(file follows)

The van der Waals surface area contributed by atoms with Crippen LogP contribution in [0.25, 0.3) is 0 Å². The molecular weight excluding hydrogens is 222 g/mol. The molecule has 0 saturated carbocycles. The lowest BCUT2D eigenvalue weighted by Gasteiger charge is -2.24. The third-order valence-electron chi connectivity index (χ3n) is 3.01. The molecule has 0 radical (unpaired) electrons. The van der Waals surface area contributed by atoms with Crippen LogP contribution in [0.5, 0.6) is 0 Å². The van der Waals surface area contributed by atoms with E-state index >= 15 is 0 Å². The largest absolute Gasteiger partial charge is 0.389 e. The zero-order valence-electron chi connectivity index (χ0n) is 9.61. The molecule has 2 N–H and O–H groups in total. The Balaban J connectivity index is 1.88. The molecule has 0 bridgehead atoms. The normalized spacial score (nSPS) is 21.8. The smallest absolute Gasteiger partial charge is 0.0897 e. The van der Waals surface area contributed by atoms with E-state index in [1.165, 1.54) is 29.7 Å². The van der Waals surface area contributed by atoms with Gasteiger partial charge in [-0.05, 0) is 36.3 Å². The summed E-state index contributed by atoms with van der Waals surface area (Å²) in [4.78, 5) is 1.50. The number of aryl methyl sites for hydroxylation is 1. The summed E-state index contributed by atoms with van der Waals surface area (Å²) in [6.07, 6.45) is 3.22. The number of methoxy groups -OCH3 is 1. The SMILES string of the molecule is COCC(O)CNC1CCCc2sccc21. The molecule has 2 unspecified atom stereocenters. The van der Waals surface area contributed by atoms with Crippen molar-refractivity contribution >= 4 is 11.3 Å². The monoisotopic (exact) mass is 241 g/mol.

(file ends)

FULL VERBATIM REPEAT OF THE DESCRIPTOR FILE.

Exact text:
The van der Waals surface area contributed by atoms with Crippen LogP contribution in [0.25, 0.3) is 0 Å². The molecular weight excluding hydrogens is 222 g/mol. The molecule has 0 saturated carbocycles. The lowest BCUT2D eigenvalue weighted by Gasteiger charge is -2.24. The third-order valence-electron chi connectivity index (χ3n) is 3.01. The molecule has 0 radical (unpaired) electrons. The van der Waals surface area contributed by atoms with Crippen LogP contribution in [0.5, 0.6) is 0 Å². The van der Waals surface area contributed by atoms with E-state index >= 15 is 0 Å². The largest absolute Gasteiger partial charge is 0.389 e. The zero-order valence-electron chi connectivity index (χ0n) is 9.61. The molecule has 2 N–H and O–H groups in total. The Balaban J connectivity index is 1.88. The molecule has 0 bridgehead atoms. The normalized spacial score (nSPS) is 21.8. The smallest absolute Gasteiger partial charge is 0.0897 e. The van der Waals surface area contributed by atoms with E-state index in [1.165, 1.54) is 29.7 Å². The van der Waals surface area contributed by atoms with Gasteiger partial charge in [-0.05, 0) is 36.3 Å². The summed E-state index contributed by atoms with van der Waals surface area (Å²) in [4.78, 5) is 1.50. The number of aryl methyl sites for hydroxylation is 1. The summed E-state index contributed by atoms with van der Waals surface area (Å²) in [6.07, 6.45) is 3.22. The number of methoxy groups -OCH3 is 1. The SMILES string of the molecule is COCC(O)CNC1CCCc2sccc21. The molecule has 2 unspecified atom stereocenters. The van der Waals surface area contributed by atoms with Crippen molar-refractivity contribution >= 4 is 11.3 Å². The monoisotopic (exact) mass is 241 g/mol.